One way to sell a tax on carbon: Cut other taxes
We need jobs to keep the economy going. We need companies to create those jobs. We don’t need carbon pollution.
So why tax the things we need, like jobs, with a payroll tax? Why not tax carbon instead?
That, said Nigel Topping, CEO of the We Mean Business Coalition, is one conversation gaining traction and beginning to lead to a consensus about the benefits of carbon pricing.
"I talk with a lot of Republicans. They say we need fiscal reform. We should not be taxing things we need,” he said in an interview with GreenBiz during the Climate Action 2016 summit in Washington, D.C. "Why do we tax jobs? Why don’t we tax things we don’t want?"
As of May, executives from 1,000 companies have stated they want a price on carbon, agreeing to take actions with the the Carbon Pricing Leadership Coalition organized by the World Bank.
Moreover, according to CDP which tracks corporate sustainability action through self-reported surveys, about 900 companies are using or soon will implement an internal price on carbon in their accounting, using it for such things as planning capital expenditures and manage risk. That’s double the number of companies signed on in September.
Why don’t we tax things we don’t want?
Conversations about carbon pricing are happening with increasing frequency among business executives and among government leaders in Europe, the U.S., Canada, indeed around the world as interest in driving investment in a low-carbon economy mounts.
The Chinese government is building a cap and trade system. Chile has one. Brazil, Russia and Thailand are all developing them. The European Union is talking about mechamisms to raise prices in its carbon trading system.
Even among U.S. lawmakers, once unmentionable ideas are surfacing, Topping said. The key: marrying the concept of carbon taxes with existing economic policy priorities.
"I’m talking to some Republicans who say we should have a $35 a ton (tax) in America," he said. "If we recycled half of that, we could reduce corporate tax rates from 35 percent to 25 percent."
Um, really? Who? Voters or representatives? I ask.
"Representatives. They probably don’t want to talk about this until after the election" of a new president in November, he chuckled.
Internal pricing reflects future planning
It may be that the 947 companies assigning an internal price on carbon is the most intriguing and significant front in the march toward more robust carbon markets.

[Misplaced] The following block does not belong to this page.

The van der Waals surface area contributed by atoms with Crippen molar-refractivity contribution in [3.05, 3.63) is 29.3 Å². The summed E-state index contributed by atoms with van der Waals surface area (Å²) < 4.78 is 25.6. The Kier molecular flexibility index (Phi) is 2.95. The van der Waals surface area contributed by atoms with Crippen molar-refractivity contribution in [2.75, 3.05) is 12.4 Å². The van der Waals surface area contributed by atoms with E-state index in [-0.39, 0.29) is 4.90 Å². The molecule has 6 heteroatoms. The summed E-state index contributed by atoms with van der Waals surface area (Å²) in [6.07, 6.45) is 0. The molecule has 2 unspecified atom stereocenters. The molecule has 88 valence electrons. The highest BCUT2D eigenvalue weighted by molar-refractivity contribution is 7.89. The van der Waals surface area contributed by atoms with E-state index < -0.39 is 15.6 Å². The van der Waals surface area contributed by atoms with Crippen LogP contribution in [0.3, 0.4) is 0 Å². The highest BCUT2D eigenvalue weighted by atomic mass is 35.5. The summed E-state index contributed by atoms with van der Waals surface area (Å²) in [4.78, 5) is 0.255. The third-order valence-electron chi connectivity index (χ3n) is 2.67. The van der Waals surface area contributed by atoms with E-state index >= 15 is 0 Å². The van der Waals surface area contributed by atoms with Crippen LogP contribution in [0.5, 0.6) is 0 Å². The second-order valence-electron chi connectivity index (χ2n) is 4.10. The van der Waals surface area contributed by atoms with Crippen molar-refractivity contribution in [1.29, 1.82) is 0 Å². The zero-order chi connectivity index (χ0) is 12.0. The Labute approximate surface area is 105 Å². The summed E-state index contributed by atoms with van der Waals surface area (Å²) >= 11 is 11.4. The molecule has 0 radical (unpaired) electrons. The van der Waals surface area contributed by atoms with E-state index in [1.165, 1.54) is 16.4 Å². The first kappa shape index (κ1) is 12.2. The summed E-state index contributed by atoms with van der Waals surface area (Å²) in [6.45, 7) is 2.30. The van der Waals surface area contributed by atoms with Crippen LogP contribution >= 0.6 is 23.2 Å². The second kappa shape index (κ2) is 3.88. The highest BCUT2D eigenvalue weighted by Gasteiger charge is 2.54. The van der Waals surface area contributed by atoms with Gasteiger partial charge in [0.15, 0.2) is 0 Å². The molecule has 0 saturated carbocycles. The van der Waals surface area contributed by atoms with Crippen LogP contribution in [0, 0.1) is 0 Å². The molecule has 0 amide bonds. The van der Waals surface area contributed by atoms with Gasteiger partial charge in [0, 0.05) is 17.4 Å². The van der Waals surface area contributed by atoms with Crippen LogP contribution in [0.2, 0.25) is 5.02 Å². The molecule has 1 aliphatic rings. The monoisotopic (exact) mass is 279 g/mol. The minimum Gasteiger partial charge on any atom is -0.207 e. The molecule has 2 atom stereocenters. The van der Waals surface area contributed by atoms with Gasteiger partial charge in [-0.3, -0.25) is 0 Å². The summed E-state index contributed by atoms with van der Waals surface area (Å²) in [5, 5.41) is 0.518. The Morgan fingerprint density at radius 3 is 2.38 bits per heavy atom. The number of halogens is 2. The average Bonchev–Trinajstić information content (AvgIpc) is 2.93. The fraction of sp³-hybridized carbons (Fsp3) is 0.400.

By accounting for a carbon price in operations, for example adding $10 a ton for the carbon emissions produced by business travel or by using electricity from a coal burning utility, companies are finding uncovered costs that may grow or be more apparent in the future.
They are using the internal carbon pricing "to steer their cap ex(penditures) away from high carbon and towards low carbon" and to "manage risks," Topping said.
"And the majority of companies are using a price of $40 or more" for internal accounting purposes, he said, although there are instances of companies such as Microsoft using single-digit fees.
The significance of that is it indicates a widespread belief that carbon pricing policies are inevitable. In the U.S., the Regional Greenhouse Gas Initiative of New England states and New York, Maryland and Delaware have a cap and trade program for utility emissions and then California's cap and trade program is for all industries. New York wants to join it; Quebec already has.
But none of these existing carbon pricing programs prices carbon anywhere near $40 a ton. British Columbia’s tax is $30 a ton — which it instituted while reducing income taxes. And British Columbia’s economy, like that of California’s, is flourishing.
"A lot of industries have very long capital life cycles," Topping said, and this price indicates where they think things are going. "So California is $12 now but will go up by inflation plus 3 percent a year so will be over $30 by 2025. If you're investing for 25 years you need to make an assumption about what the price it going to be over the life" of the investment. He said frequently, the internal carbon price is used as a criteria in "big capital decisions."
Sometimes the internal pricing drives R&D investment strategy. Innovations in low carbon technologies are all over Silicon Valley and with good reason: We Mean Business, using International Energy Agency calculations, stated the actions promised in the Paris Agreement, collectively, represent a $13.5 trillion market for energy efficiency and low carbon technologies over the next decade and a half.
Business is hungry to pursue that market.
"The significance of 1,000 companies is it sends a signal to policy makers," Topping said. "Policy making theory 101 is that all businesses are against all regulations, always, especially taxes. But in private conversations with business leaders talking to policy makers, you have business leaders consistently saying, basically, ‘Read my lips: I am saying we want you to tax us. You have to do this. It is the only way we can make this transition.'"
Businesses, he added, are saying, "We have the investment power, the innovation power, but you have to put us on the sort of fiscal track which will allow us to use our capital and sills to drive the economy in the direction we all know it has to go in."